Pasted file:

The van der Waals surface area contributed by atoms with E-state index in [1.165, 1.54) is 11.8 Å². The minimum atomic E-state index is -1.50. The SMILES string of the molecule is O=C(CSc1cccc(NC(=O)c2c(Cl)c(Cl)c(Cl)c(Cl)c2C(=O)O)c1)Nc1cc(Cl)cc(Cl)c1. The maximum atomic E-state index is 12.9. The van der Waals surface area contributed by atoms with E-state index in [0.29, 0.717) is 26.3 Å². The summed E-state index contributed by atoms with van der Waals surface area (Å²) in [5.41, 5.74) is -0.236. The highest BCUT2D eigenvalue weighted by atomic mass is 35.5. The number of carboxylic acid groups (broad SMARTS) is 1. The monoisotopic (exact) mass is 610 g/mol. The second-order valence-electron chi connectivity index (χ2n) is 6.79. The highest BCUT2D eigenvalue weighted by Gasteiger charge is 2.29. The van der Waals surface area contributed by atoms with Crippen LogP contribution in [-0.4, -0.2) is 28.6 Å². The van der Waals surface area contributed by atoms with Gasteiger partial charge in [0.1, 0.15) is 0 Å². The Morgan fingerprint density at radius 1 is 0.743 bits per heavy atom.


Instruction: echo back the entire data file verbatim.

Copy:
The van der Waals surface area contributed by atoms with E-state index in [1.165, 1.54) is 11.8 Å². The minimum atomic E-state index is -1.50. The SMILES string of the molecule is O=C(CSc1cccc(NC(=O)c2c(Cl)c(Cl)c(Cl)c(Cl)c2C(=O)O)c1)Nc1cc(Cl)cc(Cl)c1. The maximum atomic E-state index is 12.9. The van der Waals surface area contributed by atoms with E-state index in [0.29, 0.717) is 26.3 Å². The summed E-state index contributed by atoms with van der Waals surface area (Å²) in [5.41, 5.74) is -0.236. The highest BCUT2D eigenvalue weighted by atomic mass is 35.5. The number of carboxylic acid groups (broad SMARTS) is 1. The monoisotopic (exact) mass is 610 g/mol. The second-order valence-electron chi connectivity index (χ2n) is 6.79. The highest BCUT2D eigenvalue weighted by Gasteiger charge is 2.29. The van der Waals surface area contributed by atoms with Crippen LogP contribution in [-0.4, -0.2) is 28.6 Å². The van der Waals surface area contributed by atoms with Gasteiger partial charge in [0.1, 0.15) is 0 Å². The Morgan fingerprint density at radius 1 is 0.743 bits per heavy atom.